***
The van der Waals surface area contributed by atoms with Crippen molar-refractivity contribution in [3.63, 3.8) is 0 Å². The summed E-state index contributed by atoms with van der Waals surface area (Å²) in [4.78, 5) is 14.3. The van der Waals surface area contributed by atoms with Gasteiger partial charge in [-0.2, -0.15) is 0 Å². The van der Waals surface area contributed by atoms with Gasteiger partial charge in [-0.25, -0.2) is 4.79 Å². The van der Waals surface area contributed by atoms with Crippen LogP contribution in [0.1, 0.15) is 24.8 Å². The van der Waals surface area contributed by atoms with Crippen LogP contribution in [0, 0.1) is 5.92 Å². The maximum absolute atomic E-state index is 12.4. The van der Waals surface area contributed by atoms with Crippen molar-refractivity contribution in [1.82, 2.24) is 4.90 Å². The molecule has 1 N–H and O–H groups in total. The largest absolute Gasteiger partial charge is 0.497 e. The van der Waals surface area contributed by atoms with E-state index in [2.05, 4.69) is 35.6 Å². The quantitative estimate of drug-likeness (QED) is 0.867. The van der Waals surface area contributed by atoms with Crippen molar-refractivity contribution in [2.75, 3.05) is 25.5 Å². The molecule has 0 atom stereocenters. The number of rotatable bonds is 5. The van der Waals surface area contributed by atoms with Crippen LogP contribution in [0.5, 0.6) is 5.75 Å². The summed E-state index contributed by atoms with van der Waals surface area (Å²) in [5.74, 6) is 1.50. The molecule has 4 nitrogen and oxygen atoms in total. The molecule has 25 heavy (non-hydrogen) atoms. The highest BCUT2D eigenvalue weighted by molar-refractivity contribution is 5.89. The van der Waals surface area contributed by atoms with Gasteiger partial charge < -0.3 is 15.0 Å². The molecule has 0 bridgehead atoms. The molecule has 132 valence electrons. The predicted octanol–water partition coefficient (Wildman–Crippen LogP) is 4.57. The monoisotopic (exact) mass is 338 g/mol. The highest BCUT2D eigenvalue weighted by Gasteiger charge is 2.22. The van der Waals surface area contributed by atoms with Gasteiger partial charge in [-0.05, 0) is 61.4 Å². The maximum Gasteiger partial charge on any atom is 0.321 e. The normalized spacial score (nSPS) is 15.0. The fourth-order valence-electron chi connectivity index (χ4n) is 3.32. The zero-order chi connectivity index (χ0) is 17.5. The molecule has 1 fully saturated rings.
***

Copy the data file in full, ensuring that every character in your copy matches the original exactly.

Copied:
The van der Waals surface area contributed by atoms with Crippen molar-refractivity contribution in [3.63, 3.8) is 0 Å². The summed E-state index contributed by atoms with van der Waals surface area (Å²) in [4.78, 5) is 14.3. The van der Waals surface area contributed by atoms with Gasteiger partial charge in [-0.2, -0.15) is 0 Å². The van der Waals surface area contributed by atoms with Gasteiger partial charge in [-0.25, -0.2) is 4.79 Å². The van der Waals surface area contributed by atoms with Crippen LogP contribution in [0.1, 0.15) is 24.8 Å². The van der Waals surface area contributed by atoms with Crippen LogP contribution in [0, 0.1) is 5.92 Å². The maximum absolute atomic E-state index is 12.4. The van der Waals surface area contributed by atoms with Crippen molar-refractivity contribution in [1.82, 2.24) is 4.90 Å². The molecule has 1 N–H and O–H groups in total. The largest absolute Gasteiger partial charge is 0.497 e. The van der Waals surface area contributed by atoms with E-state index in [2.05, 4.69) is 35.6 Å². The quantitative estimate of drug-likeness (QED) is 0.867. The van der Waals surface area contributed by atoms with Crippen molar-refractivity contribution in [2.75, 3.05) is 25.5 Å². The molecule has 0 atom stereocenters. The number of rotatable bonds is 5. The van der Waals surface area contributed by atoms with Crippen LogP contribution in [0.5, 0.6) is 5.75 Å². The summed E-state index contributed by atoms with van der Waals surface area (Å²) in [5.74, 6) is 1.50. The molecule has 4 nitrogen and oxygen atoms in total. The molecule has 25 heavy (non-hydrogen) atoms. The highest BCUT2D eigenvalue weighted by molar-refractivity contribution is 5.89. The van der Waals surface area contributed by atoms with Gasteiger partial charge < -0.3 is 15.0 Å². The molecule has 0 bridgehead atoms. The molecule has 132 valence electrons. The predicted octanol–water partition coefficient (Wildman–Crippen LogP) is 4.57. The monoisotopic (exact) mass is 338 g/mol. The highest BCUT2D eigenvalue weighted by Gasteiger charge is 2.22. The van der Waals surface area contributed by atoms with Gasteiger partial charge in [-0.05, 0) is 61.4 Å². The maximum Gasteiger partial charge on any atom is 0.321 e. The normalized spacial score (nSPS) is 15.0. The fourth-order valence-electron chi connectivity index (χ4n) is 3.32. The zero-order chi connectivity index (χ0) is 17.5. The molecule has 1 fully saturated rings.